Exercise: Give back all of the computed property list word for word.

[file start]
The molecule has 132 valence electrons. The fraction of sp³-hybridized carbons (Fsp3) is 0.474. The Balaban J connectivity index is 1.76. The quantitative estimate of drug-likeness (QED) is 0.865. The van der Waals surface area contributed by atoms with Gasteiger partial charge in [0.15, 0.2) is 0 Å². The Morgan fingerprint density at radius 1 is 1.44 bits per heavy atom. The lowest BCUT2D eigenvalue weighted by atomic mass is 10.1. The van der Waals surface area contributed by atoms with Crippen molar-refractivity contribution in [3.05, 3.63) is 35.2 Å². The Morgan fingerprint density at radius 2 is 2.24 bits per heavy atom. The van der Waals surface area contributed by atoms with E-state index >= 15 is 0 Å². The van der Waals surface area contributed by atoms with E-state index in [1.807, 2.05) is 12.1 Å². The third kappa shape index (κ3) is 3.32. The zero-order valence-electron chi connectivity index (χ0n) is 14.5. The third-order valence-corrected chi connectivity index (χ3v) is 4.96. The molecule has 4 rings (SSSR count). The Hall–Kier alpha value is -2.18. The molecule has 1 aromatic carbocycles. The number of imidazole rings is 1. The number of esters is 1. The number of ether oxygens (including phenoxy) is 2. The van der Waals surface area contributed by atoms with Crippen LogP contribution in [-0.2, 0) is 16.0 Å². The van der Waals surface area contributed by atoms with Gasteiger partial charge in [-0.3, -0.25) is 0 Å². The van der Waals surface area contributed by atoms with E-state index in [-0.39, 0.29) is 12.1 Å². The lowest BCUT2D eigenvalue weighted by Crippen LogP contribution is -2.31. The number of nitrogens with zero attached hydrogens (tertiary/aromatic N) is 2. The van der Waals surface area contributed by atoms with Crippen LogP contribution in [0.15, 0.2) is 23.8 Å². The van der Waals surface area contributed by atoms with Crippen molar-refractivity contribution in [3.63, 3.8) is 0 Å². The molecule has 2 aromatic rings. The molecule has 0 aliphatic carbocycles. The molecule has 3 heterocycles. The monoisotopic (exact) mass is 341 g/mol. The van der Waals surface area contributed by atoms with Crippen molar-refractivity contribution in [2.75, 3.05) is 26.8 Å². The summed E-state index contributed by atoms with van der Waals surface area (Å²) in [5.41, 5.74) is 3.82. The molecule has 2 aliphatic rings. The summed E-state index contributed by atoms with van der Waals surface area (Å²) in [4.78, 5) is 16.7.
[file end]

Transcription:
The molecule has 132 valence electrons. The fraction of sp³-hybridized carbons (Fsp3) is 0.474. The Balaban J connectivity index is 1.76. The quantitative estimate of drug-likeness (QED) is 0.865. The van der Waals surface area contributed by atoms with Gasteiger partial charge in [0.15, 0.2) is 0 Å². The Morgan fingerprint density at radius 1 is 1.44 bits per heavy atom. The lowest BCUT2D eigenvalue weighted by atomic mass is 10.1. The van der Waals surface area contributed by atoms with Crippen molar-refractivity contribution in [3.05, 3.63) is 35.2 Å². The Morgan fingerprint density at radius 2 is 2.24 bits per heavy atom. The van der Waals surface area contributed by atoms with E-state index >= 15 is 0 Å². The van der Waals surface area contributed by atoms with E-state index in [1.807, 2.05) is 12.1 Å². The third kappa shape index (κ3) is 3.32. The zero-order valence-electron chi connectivity index (χ0n) is 14.5. The third-order valence-corrected chi connectivity index (χ3v) is 4.96. The molecule has 4 rings (SSSR count). The Hall–Kier alpha value is -2.18. The molecule has 1 aromatic carbocycles. The number of imidazole rings is 1. The number of esters is 1. The number of ether oxygens (including phenoxy) is 2. The van der Waals surface area contributed by atoms with Crippen LogP contribution in [-0.2, 0) is 16.0 Å². The van der Waals surface area contributed by atoms with Gasteiger partial charge in [-0.3, -0.25) is 0 Å². The van der Waals surface area contributed by atoms with E-state index in [-0.39, 0.29) is 12.1 Å². The lowest BCUT2D eigenvalue weighted by Crippen LogP contribution is -2.31. The number of nitrogens with zero attached hydrogens (tertiary/aromatic N) is 2. The van der Waals surface area contributed by atoms with Crippen LogP contribution in [0.15, 0.2) is 23.8 Å². The van der Waals surface area contributed by atoms with Crippen molar-refractivity contribution in [3.63, 3.8) is 0 Å². The molecule has 2 aromatic rings. The molecule has 0 aliphatic carbocycles. The molecule has 3 heterocycles. The monoisotopic (exact) mass is 341 g/mol. The van der Waals surface area contributed by atoms with Crippen molar-refractivity contribution in [2.75, 3.05) is 26.8 Å². The summed E-state index contributed by atoms with van der Waals surface area (Å²) in [5.41, 5.74) is 3.82. The molecule has 2 aliphatic rings. The summed E-state index contributed by atoms with van der Waals surface area (Å²) in [4.78, 5) is 16.7.